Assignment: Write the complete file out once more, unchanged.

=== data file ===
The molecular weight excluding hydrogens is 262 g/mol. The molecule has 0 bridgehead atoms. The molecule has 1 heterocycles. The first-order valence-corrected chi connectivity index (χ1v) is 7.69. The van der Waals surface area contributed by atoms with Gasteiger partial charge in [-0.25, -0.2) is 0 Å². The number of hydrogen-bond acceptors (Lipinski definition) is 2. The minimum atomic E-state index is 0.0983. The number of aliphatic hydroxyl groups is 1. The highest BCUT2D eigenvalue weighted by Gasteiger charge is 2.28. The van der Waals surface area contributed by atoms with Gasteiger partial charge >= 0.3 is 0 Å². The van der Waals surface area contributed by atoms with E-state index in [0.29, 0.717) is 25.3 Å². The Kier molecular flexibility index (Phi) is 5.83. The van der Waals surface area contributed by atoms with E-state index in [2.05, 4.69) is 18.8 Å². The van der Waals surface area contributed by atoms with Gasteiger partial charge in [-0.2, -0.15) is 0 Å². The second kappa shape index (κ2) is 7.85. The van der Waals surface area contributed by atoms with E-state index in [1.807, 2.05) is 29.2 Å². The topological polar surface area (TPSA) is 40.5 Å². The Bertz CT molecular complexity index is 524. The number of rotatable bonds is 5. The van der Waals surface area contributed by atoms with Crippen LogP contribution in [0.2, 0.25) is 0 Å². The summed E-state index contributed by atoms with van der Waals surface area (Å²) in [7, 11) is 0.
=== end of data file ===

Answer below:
The molecular weight excluding hydrogens is 262 g/mol. The molecule has 0 bridgehead atoms. The molecule has 1 heterocycles. The first-order valence-corrected chi connectivity index (χ1v) is 7.69. The van der Waals surface area contributed by atoms with Gasteiger partial charge in [-0.25, -0.2) is 0 Å². The number of hydrogen-bond acceptors (Lipinski definition) is 2. The minimum atomic E-state index is 0.0983. The number of aliphatic hydroxyl groups is 1. The highest BCUT2D eigenvalue weighted by Gasteiger charge is 2.28. The van der Waals surface area contributed by atoms with Gasteiger partial charge >= 0.3 is 0 Å². The van der Waals surface area contributed by atoms with E-state index in [0.29, 0.717) is 25.3 Å². The Kier molecular flexibility index (Phi) is 5.83. The van der Waals surface area contributed by atoms with E-state index in [2.05, 4.69) is 18.8 Å². The van der Waals surface area contributed by atoms with Gasteiger partial charge in [-0.2, -0.15) is 0 Å². The second kappa shape index (κ2) is 7.85. The van der Waals surface area contributed by atoms with E-state index in [1.807, 2.05) is 29.2 Å². The topological polar surface area (TPSA) is 40.5 Å². The Bertz CT molecular complexity index is 524. The number of rotatable bonds is 5. The van der Waals surface area contributed by atoms with Crippen LogP contribution in [0.2, 0.25) is 0 Å². The summed E-state index contributed by atoms with van der Waals surface area (Å²) in [7, 11) is 0.